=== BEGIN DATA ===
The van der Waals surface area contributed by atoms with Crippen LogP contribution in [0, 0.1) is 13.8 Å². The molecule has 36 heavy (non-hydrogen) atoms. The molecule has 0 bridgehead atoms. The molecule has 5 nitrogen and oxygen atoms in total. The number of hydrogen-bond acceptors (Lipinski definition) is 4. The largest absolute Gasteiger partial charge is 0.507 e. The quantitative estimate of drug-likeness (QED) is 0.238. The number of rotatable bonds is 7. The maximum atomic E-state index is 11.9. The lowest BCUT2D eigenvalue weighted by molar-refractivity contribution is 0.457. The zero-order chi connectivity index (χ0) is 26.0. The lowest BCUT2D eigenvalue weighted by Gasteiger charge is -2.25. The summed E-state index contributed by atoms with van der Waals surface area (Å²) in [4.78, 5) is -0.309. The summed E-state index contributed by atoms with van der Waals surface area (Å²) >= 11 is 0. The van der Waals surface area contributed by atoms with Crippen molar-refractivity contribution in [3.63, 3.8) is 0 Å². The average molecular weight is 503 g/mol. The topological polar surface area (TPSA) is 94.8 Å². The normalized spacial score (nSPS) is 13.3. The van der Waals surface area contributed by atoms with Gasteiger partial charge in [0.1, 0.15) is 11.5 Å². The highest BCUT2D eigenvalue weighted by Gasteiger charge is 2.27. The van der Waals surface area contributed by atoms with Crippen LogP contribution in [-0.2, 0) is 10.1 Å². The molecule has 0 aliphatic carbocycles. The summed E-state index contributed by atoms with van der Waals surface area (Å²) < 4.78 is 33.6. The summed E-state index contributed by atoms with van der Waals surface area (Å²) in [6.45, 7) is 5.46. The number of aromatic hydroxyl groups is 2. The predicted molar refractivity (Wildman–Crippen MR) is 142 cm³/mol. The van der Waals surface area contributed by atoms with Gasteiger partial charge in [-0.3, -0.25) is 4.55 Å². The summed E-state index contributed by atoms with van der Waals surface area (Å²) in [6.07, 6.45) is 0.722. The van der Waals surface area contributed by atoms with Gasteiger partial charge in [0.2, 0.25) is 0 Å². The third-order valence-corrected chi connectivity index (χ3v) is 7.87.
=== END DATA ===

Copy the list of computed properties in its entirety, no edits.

The van der Waals surface area contributed by atoms with Crippen LogP contribution in [0, 0.1) is 13.8 Å². The molecule has 36 heavy (non-hydrogen) atoms. The molecule has 0 bridgehead atoms. The molecule has 5 nitrogen and oxygen atoms in total. The number of hydrogen-bond acceptors (Lipinski definition) is 4. The largest absolute Gasteiger partial charge is 0.507 e. The quantitative estimate of drug-likeness (QED) is 0.238. The number of rotatable bonds is 7. The maximum atomic E-state index is 11.9. The lowest BCUT2D eigenvalue weighted by molar-refractivity contribution is 0.457. The zero-order chi connectivity index (χ0) is 26.0. The lowest BCUT2D eigenvalue weighted by Gasteiger charge is -2.25. The summed E-state index contributed by atoms with van der Waals surface area (Å²) in [4.78, 5) is -0.309. The summed E-state index contributed by atoms with van der Waals surface area (Å²) >= 11 is 0. The van der Waals surface area contributed by atoms with Crippen molar-refractivity contribution in [3.63, 3.8) is 0 Å². The average molecular weight is 503 g/mol. The topological polar surface area (TPSA) is 94.8 Å². The normalized spacial score (nSPS) is 13.3. The van der Waals surface area contributed by atoms with Gasteiger partial charge in [0.1, 0.15) is 11.5 Å². The highest BCUT2D eigenvalue weighted by Gasteiger charge is 2.27. The van der Waals surface area contributed by atoms with Crippen LogP contribution in [-0.2, 0) is 10.1 Å². The molecule has 0 aliphatic carbocycles. The summed E-state index contributed by atoms with van der Waals surface area (Å²) < 4.78 is 33.6. The summed E-state index contributed by atoms with van der Waals surface area (Å²) in [6.45, 7) is 5.46. The number of aromatic hydroxyl groups is 2. The predicted molar refractivity (Wildman–Crippen MR) is 142 cm³/mol. The van der Waals surface area contributed by atoms with Gasteiger partial charge in [-0.3, -0.25) is 4.55 Å². The summed E-state index contributed by atoms with van der Waals surface area (Å²) in [6.07, 6.45) is 0.722. The van der Waals surface area contributed by atoms with Gasteiger partial charge in [0.2, 0.25) is 0 Å². The third-order valence-corrected chi connectivity index (χ3v) is 7.87.